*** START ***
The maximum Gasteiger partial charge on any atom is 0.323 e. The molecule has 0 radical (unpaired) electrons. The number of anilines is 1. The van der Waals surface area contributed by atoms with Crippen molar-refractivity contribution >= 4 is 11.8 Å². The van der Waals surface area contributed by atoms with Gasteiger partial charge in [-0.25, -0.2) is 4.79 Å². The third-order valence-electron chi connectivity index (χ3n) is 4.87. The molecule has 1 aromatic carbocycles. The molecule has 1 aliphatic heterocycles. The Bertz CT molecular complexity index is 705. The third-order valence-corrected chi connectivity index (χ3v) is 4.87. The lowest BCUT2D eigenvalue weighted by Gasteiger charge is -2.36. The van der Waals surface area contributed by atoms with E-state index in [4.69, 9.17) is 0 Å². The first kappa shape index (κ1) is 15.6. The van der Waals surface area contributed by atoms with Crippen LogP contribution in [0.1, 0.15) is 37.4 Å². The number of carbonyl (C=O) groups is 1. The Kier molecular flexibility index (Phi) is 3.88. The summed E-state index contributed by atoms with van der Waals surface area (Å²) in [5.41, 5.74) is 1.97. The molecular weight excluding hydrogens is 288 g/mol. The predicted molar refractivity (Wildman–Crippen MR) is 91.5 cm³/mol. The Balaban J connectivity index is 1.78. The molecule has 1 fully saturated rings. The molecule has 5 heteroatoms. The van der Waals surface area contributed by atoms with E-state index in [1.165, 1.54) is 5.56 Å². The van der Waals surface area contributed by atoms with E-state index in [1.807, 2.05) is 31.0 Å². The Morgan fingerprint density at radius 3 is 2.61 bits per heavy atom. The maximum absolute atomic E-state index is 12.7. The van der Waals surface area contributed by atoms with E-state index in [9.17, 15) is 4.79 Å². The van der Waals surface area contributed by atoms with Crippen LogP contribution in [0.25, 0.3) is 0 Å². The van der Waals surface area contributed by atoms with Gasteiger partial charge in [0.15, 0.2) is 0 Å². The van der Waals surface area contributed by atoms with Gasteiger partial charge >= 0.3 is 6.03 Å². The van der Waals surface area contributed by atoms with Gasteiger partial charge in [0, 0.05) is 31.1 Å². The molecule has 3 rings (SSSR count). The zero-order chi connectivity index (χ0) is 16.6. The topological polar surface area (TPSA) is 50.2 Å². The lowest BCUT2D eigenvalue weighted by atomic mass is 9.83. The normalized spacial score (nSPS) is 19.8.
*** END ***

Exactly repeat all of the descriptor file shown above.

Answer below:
The maximum Gasteiger partial charge on any atom is 0.323 e. The molecule has 0 radical (unpaired) electrons. The number of anilines is 1. The van der Waals surface area contributed by atoms with Crippen molar-refractivity contribution >= 4 is 11.8 Å². The van der Waals surface area contributed by atoms with Gasteiger partial charge in [-0.25, -0.2) is 4.79 Å². The third-order valence-electron chi connectivity index (χ3n) is 4.87. The molecule has 1 aromatic carbocycles. The molecule has 1 aliphatic heterocycles. The Bertz CT molecular complexity index is 705. The third-order valence-corrected chi connectivity index (χ3v) is 4.87. The lowest BCUT2D eigenvalue weighted by Gasteiger charge is -2.36. The van der Waals surface area contributed by atoms with E-state index in [4.69, 9.17) is 0 Å². The first kappa shape index (κ1) is 15.6. The van der Waals surface area contributed by atoms with Crippen LogP contribution in [0.1, 0.15) is 37.4 Å². The number of carbonyl (C=O) groups is 1. The Kier molecular flexibility index (Phi) is 3.88. The summed E-state index contributed by atoms with van der Waals surface area (Å²) in [5.41, 5.74) is 1.97. The molecular weight excluding hydrogens is 288 g/mol. The predicted molar refractivity (Wildman–Crippen MR) is 91.5 cm³/mol. The Balaban J connectivity index is 1.78. The molecule has 1 fully saturated rings. The molecule has 5 heteroatoms. The van der Waals surface area contributed by atoms with E-state index in [1.165, 1.54) is 5.56 Å². The van der Waals surface area contributed by atoms with E-state index in [1.807, 2.05) is 31.0 Å². The Morgan fingerprint density at radius 3 is 2.61 bits per heavy atom. The maximum absolute atomic E-state index is 12.7. The van der Waals surface area contributed by atoms with E-state index in [9.17, 15) is 4.79 Å². The van der Waals surface area contributed by atoms with Crippen LogP contribution in [0.25, 0.3) is 0 Å². The van der Waals surface area contributed by atoms with Gasteiger partial charge in [0.15, 0.2) is 0 Å². The van der Waals surface area contributed by atoms with Gasteiger partial charge >= 0.3 is 6.03 Å². The van der Waals surface area contributed by atoms with Gasteiger partial charge in [0, 0.05) is 31.1 Å². The molecule has 3 rings (SSSR count). The zero-order chi connectivity index (χ0) is 16.6. The topological polar surface area (TPSA) is 50.2 Å². The lowest BCUT2D eigenvalue weighted by atomic mass is 9.83. The normalized spacial score (nSPS) is 19.8.